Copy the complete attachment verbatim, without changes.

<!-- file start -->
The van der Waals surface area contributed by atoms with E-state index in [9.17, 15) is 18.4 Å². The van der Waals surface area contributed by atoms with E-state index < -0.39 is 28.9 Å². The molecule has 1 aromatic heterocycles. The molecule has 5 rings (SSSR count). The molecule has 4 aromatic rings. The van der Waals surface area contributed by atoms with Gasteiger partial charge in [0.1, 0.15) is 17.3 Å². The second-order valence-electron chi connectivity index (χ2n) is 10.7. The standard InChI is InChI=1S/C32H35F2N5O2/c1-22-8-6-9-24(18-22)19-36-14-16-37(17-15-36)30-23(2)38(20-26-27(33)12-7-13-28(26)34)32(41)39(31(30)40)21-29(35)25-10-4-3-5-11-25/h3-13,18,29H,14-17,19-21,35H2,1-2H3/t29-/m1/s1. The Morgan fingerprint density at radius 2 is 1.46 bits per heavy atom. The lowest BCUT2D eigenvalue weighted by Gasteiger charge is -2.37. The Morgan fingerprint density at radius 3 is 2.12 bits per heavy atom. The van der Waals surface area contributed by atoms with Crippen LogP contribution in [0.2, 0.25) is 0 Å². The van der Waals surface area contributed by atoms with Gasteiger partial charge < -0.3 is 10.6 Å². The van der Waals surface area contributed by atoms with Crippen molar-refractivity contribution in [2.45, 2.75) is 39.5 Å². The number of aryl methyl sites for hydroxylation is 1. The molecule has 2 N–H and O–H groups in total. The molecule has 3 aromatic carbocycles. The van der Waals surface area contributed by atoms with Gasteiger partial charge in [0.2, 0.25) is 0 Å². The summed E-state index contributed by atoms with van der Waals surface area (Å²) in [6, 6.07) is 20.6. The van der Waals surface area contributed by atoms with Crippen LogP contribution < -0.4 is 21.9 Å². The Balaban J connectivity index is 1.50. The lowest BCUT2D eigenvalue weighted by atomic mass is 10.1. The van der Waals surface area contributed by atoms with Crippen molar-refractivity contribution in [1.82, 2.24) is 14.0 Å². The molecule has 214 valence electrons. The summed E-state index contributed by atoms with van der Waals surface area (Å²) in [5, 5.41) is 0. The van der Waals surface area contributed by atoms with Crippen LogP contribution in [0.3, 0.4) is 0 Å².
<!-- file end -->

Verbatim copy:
The van der Waals surface area contributed by atoms with E-state index in [9.17, 15) is 18.4 Å². The van der Waals surface area contributed by atoms with E-state index < -0.39 is 28.9 Å². The molecule has 1 aromatic heterocycles. The molecule has 5 rings (SSSR count). The molecule has 4 aromatic rings. The van der Waals surface area contributed by atoms with Gasteiger partial charge in [0.1, 0.15) is 17.3 Å². The second-order valence-electron chi connectivity index (χ2n) is 10.7. The standard InChI is InChI=1S/C32H35F2N5O2/c1-22-8-6-9-24(18-22)19-36-14-16-37(17-15-36)30-23(2)38(20-26-27(33)12-7-13-28(26)34)32(41)39(31(30)40)21-29(35)25-10-4-3-5-11-25/h3-13,18,29H,14-17,19-21,35H2,1-2H3/t29-/m1/s1. The Morgan fingerprint density at radius 2 is 1.46 bits per heavy atom. The lowest BCUT2D eigenvalue weighted by Gasteiger charge is -2.37. The Morgan fingerprint density at radius 3 is 2.12 bits per heavy atom. The van der Waals surface area contributed by atoms with Crippen LogP contribution in [0.2, 0.25) is 0 Å². The van der Waals surface area contributed by atoms with Gasteiger partial charge < -0.3 is 10.6 Å². The van der Waals surface area contributed by atoms with Crippen molar-refractivity contribution in [2.45, 2.75) is 39.5 Å². The number of aryl methyl sites for hydroxylation is 1. The molecule has 2 N–H and O–H groups in total. The molecule has 3 aromatic carbocycles. The van der Waals surface area contributed by atoms with Gasteiger partial charge in [0.2, 0.25) is 0 Å². The summed E-state index contributed by atoms with van der Waals surface area (Å²) in [6, 6.07) is 20.6. The van der Waals surface area contributed by atoms with Crippen LogP contribution < -0.4 is 21.9 Å². The Balaban J connectivity index is 1.50. The lowest BCUT2D eigenvalue weighted by atomic mass is 10.1. The van der Waals surface area contributed by atoms with Crippen molar-refractivity contribution in [1.82, 2.24) is 14.0 Å². The molecule has 214 valence electrons. The summed E-state index contributed by atoms with van der Waals surface area (Å²) in [5, 5.41) is 0. The van der Waals surface area contributed by atoms with Crippen LogP contribution in [0.3, 0.4) is 0 Å².